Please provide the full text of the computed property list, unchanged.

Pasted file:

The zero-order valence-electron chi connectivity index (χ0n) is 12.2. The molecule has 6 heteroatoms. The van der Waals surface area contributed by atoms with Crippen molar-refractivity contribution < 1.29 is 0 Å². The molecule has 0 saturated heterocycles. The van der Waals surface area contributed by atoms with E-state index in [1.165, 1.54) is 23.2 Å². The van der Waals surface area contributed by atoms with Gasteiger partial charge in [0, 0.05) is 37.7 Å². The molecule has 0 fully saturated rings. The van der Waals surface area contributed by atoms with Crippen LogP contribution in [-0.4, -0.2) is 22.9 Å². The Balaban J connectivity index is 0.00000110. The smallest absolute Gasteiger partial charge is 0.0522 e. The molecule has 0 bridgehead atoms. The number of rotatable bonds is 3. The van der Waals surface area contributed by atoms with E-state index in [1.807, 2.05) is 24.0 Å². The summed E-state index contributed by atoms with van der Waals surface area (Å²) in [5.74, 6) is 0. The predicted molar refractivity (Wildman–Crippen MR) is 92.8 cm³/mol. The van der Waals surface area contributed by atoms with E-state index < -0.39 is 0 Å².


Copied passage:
The zero-order valence-electron chi connectivity index (χ0n) is 12.2. The molecule has 6 heteroatoms. The van der Waals surface area contributed by atoms with Crippen molar-refractivity contribution < 1.29 is 0 Å². The molecule has 0 saturated heterocycles. The van der Waals surface area contributed by atoms with E-state index in [1.165, 1.54) is 23.2 Å². The van der Waals surface area contributed by atoms with Gasteiger partial charge in [0, 0.05) is 37.7 Å². The molecule has 0 fully saturated rings. The van der Waals surface area contributed by atoms with Crippen LogP contribution in [-0.4, -0.2) is 22.9 Å². The Balaban J connectivity index is 0.00000110. The smallest absolute Gasteiger partial charge is 0.0522 e. The molecule has 0 bridgehead atoms. The number of rotatable bonds is 3. The van der Waals surface area contributed by atoms with E-state index in [1.807, 2.05) is 24.0 Å². The summed E-state index contributed by atoms with van der Waals surface area (Å²) in [5.74, 6) is 0. The predicted molar refractivity (Wildman–Crippen MR) is 92.8 cm³/mol. The van der Waals surface area contributed by atoms with E-state index < -0.39 is 0 Å².